Question about HP Photosmart M407 Digital Camera
You said that you had replaced a flash board in this camera to fix a flash not working and batterires not charging. I have those problems and have a docking cradle for recharge that the camera is in all the time it is not being used. I have replaced this camera but would be interested in fixing it rather than just throwing it away. Can you let me know where I can get the flash board and how you went about it. I read your reply to someone else that you could give them instruction if they wanted. Thank you for your help.
Go search for this ebay item
350138808473 and purchase the flash assembly for the m407. Other options is to search broken m305, m307, or m407 cameras (the components are interchangeable) that have working flashes. The batteries I suggest purchasing new rechargeables batteries and try a fresh charged pack. It may not be a bad idea to also purchase a AA battery recharger. You will need precision screw-driver set and electrical tape.
There are six screws on the outside of the case. Remove the six screws and gently pry the case open and remove the camera from the case. I found that placing my thumbs around the Tripod stand and opening as if it were a **** works.
The next step is to remove the LCD and the button board. What holds them in place are two small screws next to the bottom of the LCD. Remove the screws and small aluminum frame around the LCD. Using a small flat-head precision screw driver, gently pry the LCD loose from the base that is soldered to camera main circuit board. The LCD should be hanging by the ribbon cable. Using the precision screw driver, gently loosen the prongs that hold the LCD in place. After the LCD has been remove, remove the button board, which should be loose (it snaps into the main circuit board and it is taped to the flash assembly. Try to have as much of the tape on the button board after removal. You can use packaging tape to replace the tape.
WARNING: The flash assembly contains a 330 V capacitor. The flash assembly is covered with black electrical tape to prevent accidental contact to any expose metal. Contacting the metal will give you a good size shock.
The next step is to loosen the flash assembly from the camera. In the back of the camera, underneath the LCD and button board, there are three black screws that holds the battery chamber in place. Remove these screws, but the chamber is also screwed the flash assembly. Turn the camera around. You will see that there are three items attached to wires that you will have to either pry or snap off. The first is the switch by the battery door. The next is the speaker that is snapped into the assembly. The last is a disk that is sticked to the batter chamber (via an adhesive) Gently pry each of these loose (using a small flat-head precision screw-driver) and leave each component hanging from the wires.
There are two screws that attach the battery chamber to the flash assembly. You will need to look for theses screws underneath the black tape. The first one is easy because it the edge of the assembly. The second one is located in the middle of assembly and you will have to lift the tape to expose the screw. There is a third screw that holds the small valance of the flash bulb. This can stay on. Once the screws have been removed, the battery chamber should dangle out. (PS. This exposes the SD card slot if you need to straighten out bent copper prongs that prevents your card from being read.)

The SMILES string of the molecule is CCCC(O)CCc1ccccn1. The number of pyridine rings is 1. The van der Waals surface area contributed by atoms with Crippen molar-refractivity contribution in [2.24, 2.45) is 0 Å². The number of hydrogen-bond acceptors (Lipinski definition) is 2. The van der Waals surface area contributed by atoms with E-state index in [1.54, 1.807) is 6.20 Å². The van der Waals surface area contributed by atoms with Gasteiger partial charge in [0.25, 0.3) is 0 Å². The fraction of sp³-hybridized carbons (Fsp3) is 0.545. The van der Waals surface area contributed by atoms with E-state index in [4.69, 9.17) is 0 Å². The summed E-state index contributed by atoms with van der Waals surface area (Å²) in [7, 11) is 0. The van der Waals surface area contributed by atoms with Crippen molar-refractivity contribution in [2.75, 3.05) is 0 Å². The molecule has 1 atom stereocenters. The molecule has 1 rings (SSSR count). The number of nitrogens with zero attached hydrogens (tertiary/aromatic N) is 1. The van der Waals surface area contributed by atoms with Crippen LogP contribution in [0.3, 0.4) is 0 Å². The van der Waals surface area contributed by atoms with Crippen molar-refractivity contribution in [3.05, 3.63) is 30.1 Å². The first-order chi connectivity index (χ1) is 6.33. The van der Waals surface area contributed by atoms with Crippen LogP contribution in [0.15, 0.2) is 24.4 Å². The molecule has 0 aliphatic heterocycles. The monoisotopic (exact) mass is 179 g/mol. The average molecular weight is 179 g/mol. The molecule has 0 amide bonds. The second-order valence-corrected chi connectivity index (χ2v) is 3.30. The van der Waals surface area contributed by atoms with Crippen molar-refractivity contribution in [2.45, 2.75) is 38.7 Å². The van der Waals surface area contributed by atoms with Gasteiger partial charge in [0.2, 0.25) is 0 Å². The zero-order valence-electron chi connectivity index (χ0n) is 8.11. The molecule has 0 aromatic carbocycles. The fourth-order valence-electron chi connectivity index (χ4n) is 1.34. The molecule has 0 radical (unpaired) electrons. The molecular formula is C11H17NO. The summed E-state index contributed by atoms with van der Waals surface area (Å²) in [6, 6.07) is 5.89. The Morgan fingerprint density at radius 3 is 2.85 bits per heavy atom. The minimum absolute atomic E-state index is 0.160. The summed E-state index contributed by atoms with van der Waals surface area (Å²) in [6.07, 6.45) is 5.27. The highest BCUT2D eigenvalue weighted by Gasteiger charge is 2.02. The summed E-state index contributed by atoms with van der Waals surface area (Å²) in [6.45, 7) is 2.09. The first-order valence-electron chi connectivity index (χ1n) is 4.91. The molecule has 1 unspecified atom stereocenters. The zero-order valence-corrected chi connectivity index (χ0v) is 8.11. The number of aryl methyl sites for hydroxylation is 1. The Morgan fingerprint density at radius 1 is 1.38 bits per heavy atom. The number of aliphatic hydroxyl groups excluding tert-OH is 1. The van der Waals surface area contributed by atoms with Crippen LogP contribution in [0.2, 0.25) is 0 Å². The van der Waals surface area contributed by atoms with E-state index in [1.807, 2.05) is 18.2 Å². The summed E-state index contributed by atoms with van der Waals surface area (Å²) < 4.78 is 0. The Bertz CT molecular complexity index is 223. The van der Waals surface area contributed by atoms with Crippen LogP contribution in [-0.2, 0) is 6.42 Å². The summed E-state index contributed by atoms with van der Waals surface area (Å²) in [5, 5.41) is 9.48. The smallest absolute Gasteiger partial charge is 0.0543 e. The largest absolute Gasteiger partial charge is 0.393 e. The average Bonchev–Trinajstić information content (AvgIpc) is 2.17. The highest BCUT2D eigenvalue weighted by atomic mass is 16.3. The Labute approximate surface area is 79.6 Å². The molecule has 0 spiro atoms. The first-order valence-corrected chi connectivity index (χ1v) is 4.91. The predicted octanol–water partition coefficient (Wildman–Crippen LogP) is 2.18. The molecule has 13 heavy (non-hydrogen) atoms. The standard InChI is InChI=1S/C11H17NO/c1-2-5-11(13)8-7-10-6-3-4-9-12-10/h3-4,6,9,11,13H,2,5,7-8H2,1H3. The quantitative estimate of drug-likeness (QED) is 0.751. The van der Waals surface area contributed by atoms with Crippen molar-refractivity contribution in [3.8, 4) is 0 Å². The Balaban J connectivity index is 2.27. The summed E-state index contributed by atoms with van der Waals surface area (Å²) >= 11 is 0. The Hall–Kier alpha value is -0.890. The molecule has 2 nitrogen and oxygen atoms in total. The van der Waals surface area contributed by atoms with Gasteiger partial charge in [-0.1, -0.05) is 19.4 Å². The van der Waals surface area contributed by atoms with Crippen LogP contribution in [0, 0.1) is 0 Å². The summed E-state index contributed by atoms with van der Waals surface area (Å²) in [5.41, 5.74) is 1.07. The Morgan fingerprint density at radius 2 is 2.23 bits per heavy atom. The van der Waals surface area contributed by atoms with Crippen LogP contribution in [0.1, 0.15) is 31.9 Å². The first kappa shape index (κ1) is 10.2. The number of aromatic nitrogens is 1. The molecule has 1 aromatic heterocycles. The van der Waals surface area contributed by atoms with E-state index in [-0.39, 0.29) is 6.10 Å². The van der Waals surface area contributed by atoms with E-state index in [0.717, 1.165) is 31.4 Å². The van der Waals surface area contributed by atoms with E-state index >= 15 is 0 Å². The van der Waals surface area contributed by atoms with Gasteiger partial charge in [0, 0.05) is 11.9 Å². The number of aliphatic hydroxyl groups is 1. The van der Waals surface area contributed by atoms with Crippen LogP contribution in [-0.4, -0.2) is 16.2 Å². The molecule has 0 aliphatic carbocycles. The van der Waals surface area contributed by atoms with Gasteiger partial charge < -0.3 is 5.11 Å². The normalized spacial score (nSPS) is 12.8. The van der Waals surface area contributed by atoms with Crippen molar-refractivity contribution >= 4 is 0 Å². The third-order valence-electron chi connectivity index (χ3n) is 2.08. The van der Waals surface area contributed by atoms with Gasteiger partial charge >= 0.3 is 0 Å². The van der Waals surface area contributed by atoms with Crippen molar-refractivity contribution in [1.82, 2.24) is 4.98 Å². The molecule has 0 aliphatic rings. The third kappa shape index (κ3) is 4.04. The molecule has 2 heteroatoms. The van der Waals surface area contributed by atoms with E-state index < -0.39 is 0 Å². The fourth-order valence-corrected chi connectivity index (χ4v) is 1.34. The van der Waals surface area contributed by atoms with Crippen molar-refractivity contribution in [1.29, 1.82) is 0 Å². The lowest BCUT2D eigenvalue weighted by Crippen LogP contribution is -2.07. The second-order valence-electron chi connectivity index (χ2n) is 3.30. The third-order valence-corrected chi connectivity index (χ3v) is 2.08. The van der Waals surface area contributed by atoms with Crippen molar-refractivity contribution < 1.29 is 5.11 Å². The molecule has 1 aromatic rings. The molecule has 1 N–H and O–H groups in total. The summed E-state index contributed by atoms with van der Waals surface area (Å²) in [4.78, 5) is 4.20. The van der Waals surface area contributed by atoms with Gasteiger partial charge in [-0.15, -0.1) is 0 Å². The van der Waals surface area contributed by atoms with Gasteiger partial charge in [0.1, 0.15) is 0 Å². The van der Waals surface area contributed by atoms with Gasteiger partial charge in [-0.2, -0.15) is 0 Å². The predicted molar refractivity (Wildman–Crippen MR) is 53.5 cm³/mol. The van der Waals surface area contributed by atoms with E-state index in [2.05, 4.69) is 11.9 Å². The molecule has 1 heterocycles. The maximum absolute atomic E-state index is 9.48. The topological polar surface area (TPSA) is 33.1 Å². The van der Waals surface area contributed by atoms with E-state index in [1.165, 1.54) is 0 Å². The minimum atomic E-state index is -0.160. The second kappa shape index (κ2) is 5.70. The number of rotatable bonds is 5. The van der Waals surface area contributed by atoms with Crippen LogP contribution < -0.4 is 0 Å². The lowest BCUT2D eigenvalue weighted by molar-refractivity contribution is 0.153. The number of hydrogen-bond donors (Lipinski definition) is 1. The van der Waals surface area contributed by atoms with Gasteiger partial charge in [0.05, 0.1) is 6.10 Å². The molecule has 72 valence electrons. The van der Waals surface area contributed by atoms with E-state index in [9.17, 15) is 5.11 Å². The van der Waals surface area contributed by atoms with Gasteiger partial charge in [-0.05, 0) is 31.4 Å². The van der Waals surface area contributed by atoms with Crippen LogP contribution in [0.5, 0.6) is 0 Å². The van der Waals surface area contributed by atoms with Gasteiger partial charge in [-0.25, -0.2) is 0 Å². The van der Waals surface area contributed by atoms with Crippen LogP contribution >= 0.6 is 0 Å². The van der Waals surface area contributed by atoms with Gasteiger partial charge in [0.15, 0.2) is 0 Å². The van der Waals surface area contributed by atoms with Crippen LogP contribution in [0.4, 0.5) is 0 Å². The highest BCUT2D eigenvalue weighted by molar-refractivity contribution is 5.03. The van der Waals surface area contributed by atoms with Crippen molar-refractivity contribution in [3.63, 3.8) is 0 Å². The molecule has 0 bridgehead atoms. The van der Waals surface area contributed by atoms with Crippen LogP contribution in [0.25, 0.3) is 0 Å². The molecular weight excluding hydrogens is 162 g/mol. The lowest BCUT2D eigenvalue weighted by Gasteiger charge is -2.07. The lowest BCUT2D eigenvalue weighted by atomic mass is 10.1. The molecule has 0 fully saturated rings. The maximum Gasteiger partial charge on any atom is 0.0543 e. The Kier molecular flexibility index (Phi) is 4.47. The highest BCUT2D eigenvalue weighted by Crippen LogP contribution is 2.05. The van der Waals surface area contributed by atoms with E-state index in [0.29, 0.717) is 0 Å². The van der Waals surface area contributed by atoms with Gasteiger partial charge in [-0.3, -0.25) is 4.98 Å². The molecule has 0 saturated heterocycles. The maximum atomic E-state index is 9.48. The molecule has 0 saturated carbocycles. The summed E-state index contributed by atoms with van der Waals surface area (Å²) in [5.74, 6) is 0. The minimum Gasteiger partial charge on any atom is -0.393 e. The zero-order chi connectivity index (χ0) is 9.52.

The assembly is plugged in to the main circuit board. This is located behind the capacitor (which looks like a battery.) Special care is require to wiggle or pry the open the plug to avoid damaging the plug from the flash assembly or from the main circuit board. I usually sit the camera on the table and stick the precision screw-driver in that area behind the capacitor and carefully pull the screw driver up. Once the flash assembly is loose, it should plob over to the overside, being held together by a copper foil that has been soldered to both the flash assembly and main circuit board. Try to leave as much of the copper foil behind with main circuit board as you tear the foil to fully remove the flash assembly.
Plug the good flash assembly into the slot on the main circuit board. Tuck the copper foil back underneath the tape. Screw the battery chamber back into place. Tuck back the battery door switch, speaker and disk back into proper location. Replace any black tape with electrical tape. Assemble the button board and LCD back into the main circuit board. Screw back in the alumnimum frame. Put the main camera inside the back half of the camera plastic case. Put the battery door in place (this may fallen off when removing the case. Snap in the front case and screw the case shut. Test the camera for functionality.
Posted on Jan 05, 2009
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Posted on Jan 02, 2017
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